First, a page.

Review: Ardal O'Hanlon & Guests, Bloomsbury Theatre

Ardal O'Hanlon

Sometimes fate steps in to make a story more topical after it has been published. That is the case with this Ardal O'Hanlon review which appeared in the Evening Standard last week. You can read the full original review here. Shortly after the Pope resigned some wag nipped onto O'Hanlon's Wikipedia page and changed his CV so that it says that his latest project, following appearances on Skins and Michael McIntyre's Comedy Roadshow, is The Pope. It may be corrected soon, but the prank can currently be seen here. At least I assume it is a prank. Someone else also suggested the other day that O'Hanlon's work as Father Dougal on Father Ted makes him eminently well-qualified to be the new Pontiff. Maybe he's worth a punt if the odds are long.

O'Hanlon seems unable to shake off that great gormless creation, but at least he gets some good comic material out of it. He jokes onstage with a knowing smile that the paranoia about paedophiles in the church means that it is not even easy to be a fictional priest these days. O'Hanlon, of course, is much sharper and well-informed than Dougal. No doubt if the Pope had resigned before this gig – a fundraiser for the Aisling Project charity which O'Hanlon is a patron of – he would have had some punchy material on the story. Interestingly the audience at this gig was more noticeably Irish than at your average benefit show. If the election for Pope was a public one I suspect a lot of people here would be more than happy to vote for O'Hanlon, if not for Dougal.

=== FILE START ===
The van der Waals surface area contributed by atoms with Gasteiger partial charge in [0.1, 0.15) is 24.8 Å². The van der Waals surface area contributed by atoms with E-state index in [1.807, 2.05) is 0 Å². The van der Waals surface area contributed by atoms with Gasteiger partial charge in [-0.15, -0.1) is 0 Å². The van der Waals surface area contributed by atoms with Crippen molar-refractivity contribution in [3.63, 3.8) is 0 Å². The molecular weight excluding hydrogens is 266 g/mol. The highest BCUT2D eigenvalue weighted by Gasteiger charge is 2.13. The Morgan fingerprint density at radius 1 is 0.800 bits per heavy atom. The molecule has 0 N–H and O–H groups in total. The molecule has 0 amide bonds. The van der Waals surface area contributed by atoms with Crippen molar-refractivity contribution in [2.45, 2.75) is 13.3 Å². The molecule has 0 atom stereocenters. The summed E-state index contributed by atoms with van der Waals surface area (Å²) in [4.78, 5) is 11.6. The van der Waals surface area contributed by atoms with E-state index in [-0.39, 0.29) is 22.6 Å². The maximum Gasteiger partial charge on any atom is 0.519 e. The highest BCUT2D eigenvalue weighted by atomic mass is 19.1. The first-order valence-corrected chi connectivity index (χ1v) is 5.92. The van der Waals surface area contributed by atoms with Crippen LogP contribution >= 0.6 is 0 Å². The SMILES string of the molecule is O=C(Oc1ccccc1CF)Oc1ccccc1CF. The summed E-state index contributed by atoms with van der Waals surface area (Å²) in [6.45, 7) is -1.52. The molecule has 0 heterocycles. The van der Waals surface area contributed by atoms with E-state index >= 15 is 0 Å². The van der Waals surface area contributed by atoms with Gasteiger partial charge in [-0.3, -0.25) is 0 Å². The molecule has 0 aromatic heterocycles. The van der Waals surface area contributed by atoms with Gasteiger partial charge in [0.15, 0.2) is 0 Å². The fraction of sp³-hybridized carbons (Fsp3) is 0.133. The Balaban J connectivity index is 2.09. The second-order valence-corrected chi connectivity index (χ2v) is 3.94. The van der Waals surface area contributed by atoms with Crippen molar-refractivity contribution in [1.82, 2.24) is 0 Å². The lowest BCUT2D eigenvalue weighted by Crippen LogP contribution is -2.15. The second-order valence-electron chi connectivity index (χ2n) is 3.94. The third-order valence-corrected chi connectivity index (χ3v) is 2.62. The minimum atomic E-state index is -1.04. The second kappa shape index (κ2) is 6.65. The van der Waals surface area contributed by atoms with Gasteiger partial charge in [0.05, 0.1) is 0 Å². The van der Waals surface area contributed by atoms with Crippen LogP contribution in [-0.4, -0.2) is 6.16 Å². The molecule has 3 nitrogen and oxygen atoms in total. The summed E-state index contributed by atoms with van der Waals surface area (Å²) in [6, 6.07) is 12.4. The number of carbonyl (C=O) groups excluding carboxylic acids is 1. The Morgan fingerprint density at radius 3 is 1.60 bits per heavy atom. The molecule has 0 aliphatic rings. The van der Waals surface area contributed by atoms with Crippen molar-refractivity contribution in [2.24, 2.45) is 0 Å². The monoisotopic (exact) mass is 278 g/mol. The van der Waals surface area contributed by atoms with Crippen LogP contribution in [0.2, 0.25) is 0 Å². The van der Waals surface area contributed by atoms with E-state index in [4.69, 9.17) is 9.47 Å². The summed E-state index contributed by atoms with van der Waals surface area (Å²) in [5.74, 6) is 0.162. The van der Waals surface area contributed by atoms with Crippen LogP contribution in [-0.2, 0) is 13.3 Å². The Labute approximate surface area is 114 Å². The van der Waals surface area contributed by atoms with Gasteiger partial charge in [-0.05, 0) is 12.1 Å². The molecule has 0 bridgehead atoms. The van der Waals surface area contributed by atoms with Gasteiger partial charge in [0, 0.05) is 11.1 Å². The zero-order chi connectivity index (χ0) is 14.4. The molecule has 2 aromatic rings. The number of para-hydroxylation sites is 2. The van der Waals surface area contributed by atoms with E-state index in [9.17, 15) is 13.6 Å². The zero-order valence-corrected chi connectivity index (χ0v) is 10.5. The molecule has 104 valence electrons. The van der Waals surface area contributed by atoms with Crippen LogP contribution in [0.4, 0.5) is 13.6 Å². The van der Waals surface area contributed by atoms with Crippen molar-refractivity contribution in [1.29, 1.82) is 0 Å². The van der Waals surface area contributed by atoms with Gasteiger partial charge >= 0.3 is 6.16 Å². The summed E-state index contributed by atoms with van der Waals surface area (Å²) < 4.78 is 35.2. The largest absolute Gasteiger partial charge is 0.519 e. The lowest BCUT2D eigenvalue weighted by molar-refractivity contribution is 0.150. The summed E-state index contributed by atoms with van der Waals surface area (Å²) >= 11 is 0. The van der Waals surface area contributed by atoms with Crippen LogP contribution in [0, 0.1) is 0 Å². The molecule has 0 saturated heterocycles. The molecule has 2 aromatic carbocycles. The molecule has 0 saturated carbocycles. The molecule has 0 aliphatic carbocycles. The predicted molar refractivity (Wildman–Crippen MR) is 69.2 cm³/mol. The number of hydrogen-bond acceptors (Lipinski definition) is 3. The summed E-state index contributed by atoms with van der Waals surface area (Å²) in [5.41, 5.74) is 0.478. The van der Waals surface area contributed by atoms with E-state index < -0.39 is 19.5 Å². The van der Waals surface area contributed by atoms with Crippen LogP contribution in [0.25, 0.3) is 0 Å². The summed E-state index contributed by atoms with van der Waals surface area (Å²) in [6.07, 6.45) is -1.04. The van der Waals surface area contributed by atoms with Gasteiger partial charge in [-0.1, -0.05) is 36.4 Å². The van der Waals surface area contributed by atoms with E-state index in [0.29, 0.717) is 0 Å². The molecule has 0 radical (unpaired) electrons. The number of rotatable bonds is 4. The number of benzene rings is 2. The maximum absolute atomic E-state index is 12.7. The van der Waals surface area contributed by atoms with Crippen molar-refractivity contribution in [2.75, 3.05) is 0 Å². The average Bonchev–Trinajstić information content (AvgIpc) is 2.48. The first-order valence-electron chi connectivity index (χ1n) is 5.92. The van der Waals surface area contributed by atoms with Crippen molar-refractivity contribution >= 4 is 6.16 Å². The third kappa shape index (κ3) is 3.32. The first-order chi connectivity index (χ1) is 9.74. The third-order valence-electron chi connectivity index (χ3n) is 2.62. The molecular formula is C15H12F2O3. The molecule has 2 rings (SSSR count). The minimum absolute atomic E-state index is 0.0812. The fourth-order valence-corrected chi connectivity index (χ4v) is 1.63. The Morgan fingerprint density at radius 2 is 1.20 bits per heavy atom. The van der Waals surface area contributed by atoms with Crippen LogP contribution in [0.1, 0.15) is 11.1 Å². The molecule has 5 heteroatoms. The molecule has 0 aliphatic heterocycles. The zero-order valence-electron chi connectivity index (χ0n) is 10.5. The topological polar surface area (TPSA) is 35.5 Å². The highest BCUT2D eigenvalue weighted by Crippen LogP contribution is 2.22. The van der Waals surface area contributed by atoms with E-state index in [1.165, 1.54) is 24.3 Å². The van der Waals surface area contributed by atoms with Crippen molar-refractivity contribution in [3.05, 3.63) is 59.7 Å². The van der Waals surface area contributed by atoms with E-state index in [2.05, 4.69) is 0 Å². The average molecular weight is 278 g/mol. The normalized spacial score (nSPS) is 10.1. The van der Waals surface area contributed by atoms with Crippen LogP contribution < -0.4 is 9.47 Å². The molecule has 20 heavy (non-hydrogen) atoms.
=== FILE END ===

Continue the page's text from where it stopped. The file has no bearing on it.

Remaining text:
Ardal O'Hanlon is on tour this autumn. For dates and tickets see here.

Young Ardal O’Hanlon was always different to the other schoolboys. He wanted to be a footballer while everyone else wanted to be a pilot: “Most of them lived in bungalows, they’d never even been upstairs.” Almost two decades after his breakthrough as Father Ted’s dimwit Dougal, O’Hanlon’s stand-up is as original and offbeat as ever.

This show was a fundraiser for The Aisling Project, which helps Irish exiles in London return home. O’Hanlon, was only on compering duties and while his name clearly shifted tickets others helped to make the night swing. Stalwart John Moloney did particularly well in front of a mainly Irish audience by mixing jokes and traditional accordion music.

Elsewhere Brendan Dempsey was good on changing styles of parenting — “in my day children were conceived and not heard.” Newcomer Yasmine Akram had terrific confidence and just needs the material to go with it. Sara Pascoe mostly bemused the crowd with riffs on subjects ranging from arachnophobia to anorexia.

Headliner Milton Jones rocked the room with oddball gems about working as a bouncer in a Spacehopper shop and hitting the snooze button on his smoke alarm. But it was O’Hanlon who got the biggest laughs, explaining that there was no point buying garden furniture in rainy Ireland. “Unless it comes with an anchor I don’t see the point.”

His smart punchlines were only rivalled by his smooth handling of the post-interval raffle. Never has my old lecture theatre felt so much like a Wicklow village hall.

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